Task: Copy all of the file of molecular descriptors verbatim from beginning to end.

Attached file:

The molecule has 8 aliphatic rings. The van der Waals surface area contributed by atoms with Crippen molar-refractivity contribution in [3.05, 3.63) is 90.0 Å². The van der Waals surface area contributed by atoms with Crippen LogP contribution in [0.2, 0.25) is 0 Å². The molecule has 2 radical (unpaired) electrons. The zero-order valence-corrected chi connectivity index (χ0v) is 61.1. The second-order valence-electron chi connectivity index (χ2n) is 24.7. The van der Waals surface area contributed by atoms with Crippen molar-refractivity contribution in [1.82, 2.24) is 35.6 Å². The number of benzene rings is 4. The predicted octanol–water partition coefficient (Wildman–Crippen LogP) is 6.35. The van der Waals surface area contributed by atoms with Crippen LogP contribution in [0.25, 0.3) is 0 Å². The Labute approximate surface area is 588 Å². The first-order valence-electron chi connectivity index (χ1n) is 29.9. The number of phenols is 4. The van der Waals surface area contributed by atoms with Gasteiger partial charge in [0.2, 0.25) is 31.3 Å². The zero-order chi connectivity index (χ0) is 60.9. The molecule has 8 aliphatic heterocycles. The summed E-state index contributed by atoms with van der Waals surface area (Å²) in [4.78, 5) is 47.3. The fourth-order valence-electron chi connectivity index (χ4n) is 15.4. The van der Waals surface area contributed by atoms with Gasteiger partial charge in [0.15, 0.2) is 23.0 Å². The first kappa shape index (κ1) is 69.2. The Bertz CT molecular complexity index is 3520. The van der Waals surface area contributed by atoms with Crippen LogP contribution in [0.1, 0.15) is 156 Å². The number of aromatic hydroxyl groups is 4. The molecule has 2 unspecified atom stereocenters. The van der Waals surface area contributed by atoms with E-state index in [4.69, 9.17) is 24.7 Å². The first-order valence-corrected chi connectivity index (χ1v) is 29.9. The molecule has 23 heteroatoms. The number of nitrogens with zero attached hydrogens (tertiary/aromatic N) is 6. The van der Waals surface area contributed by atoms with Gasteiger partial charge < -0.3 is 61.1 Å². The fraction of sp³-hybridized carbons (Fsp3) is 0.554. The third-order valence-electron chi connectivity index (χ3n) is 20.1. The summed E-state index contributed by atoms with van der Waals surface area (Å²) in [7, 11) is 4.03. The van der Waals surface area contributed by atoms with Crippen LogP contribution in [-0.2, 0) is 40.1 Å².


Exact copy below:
The molecule has 8 aliphatic rings. The van der Waals surface area contributed by atoms with Crippen molar-refractivity contribution in [3.05, 3.63) is 90.0 Å². The van der Waals surface area contributed by atoms with Crippen LogP contribution in [0.2, 0.25) is 0 Å². The molecule has 2 radical (unpaired) electrons. The zero-order valence-corrected chi connectivity index (χ0v) is 61.1. The second-order valence-electron chi connectivity index (χ2n) is 24.7. The van der Waals surface area contributed by atoms with Crippen molar-refractivity contribution in [1.82, 2.24) is 35.6 Å². The number of benzene rings is 4. The predicted octanol–water partition coefficient (Wildman–Crippen LogP) is 6.35. The van der Waals surface area contributed by atoms with Crippen LogP contribution in [0.25, 0.3) is 0 Å². The Labute approximate surface area is 588 Å². The first-order valence-electron chi connectivity index (χ1n) is 29.9. The number of phenols is 4. The van der Waals surface area contributed by atoms with Gasteiger partial charge in [0.2, 0.25) is 31.3 Å². The zero-order chi connectivity index (χ0) is 60.9. The molecule has 8 aliphatic heterocycles. The summed E-state index contributed by atoms with van der Waals surface area (Å²) in [4.78, 5) is 47.3. The fourth-order valence-electron chi connectivity index (χ4n) is 15.4. The van der Waals surface area contributed by atoms with Gasteiger partial charge in [0.15, 0.2) is 23.0 Å². The first kappa shape index (κ1) is 69.2. The Bertz CT molecular complexity index is 3520. The van der Waals surface area contributed by atoms with Crippen LogP contribution in [0.1, 0.15) is 156 Å². The number of aromatic hydroxyl groups is 4. The molecule has 2 unspecified atom stereocenters. The van der Waals surface area contributed by atoms with E-state index in [4.69, 9.17) is 24.7 Å². The first-order valence-corrected chi connectivity index (χ1v) is 29.9. The molecule has 23 heteroatoms. The number of nitrogens with zero attached hydrogens (tertiary/aromatic N) is 6. The van der Waals surface area contributed by atoms with Gasteiger partial charge < -0.3 is 61.1 Å². The fraction of sp³-hybridized carbons (Fsp3) is 0.554. The third-order valence-electron chi connectivity index (χ3n) is 20.1. The summed E-state index contributed by atoms with van der Waals surface area (Å²) in [7, 11) is 4.03. The van der Waals surface area contributed by atoms with Crippen LogP contribution in [-0.2, 0) is 40.1 Å².